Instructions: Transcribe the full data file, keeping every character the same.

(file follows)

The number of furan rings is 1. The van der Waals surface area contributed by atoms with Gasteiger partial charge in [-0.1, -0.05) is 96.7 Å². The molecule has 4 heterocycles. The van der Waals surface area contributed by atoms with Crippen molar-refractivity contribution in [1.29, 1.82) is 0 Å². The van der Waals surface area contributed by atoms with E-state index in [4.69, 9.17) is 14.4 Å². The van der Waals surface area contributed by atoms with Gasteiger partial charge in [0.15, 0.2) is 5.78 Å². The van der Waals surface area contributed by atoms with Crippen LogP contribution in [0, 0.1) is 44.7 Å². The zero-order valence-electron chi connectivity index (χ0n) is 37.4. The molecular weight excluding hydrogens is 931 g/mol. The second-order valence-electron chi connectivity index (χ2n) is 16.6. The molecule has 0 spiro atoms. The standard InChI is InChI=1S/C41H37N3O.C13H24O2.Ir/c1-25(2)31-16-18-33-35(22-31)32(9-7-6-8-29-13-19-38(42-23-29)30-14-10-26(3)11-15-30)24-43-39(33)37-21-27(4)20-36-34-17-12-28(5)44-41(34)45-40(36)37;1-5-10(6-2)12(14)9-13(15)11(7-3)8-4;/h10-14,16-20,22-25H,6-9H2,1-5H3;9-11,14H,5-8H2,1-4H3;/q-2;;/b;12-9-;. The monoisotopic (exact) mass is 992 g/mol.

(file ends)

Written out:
The number of furan rings is 1. The van der Waals surface area contributed by atoms with Gasteiger partial charge in [-0.1, -0.05) is 96.7 Å². The molecule has 4 heterocycles. The van der Waals surface area contributed by atoms with Crippen molar-refractivity contribution in [1.29, 1.82) is 0 Å². The van der Waals surface area contributed by atoms with E-state index in [4.69, 9.17) is 14.4 Å². The van der Waals surface area contributed by atoms with Gasteiger partial charge in [0.15, 0.2) is 5.78 Å². The van der Waals surface area contributed by atoms with Crippen LogP contribution in [0, 0.1) is 44.7 Å². The zero-order valence-electron chi connectivity index (χ0n) is 37.4. The molecular weight excluding hydrogens is 931 g/mol. The second-order valence-electron chi connectivity index (χ2n) is 16.6. The molecule has 0 spiro atoms. The standard InChI is InChI=1S/C41H37N3O.C13H24O2.Ir/c1-25(2)31-16-18-33-35(22-31)32(9-7-6-8-29-13-19-38(42-23-29)30-14-10-26(3)11-15-30)24-43-39(33)37-21-27(4)20-36-34-17-12-28(5)44-41(34)45-40(36)37;1-5-10(6-2)12(14)9-13(15)11(7-3)8-4;/h10-14,16-20,22-25H,6-9H2,1-5H3;9-11,14H,5-8H2,1-4H3;/q-2;;/b;12-9-;. The monoisotopic (exact) mass is 992 g/mol.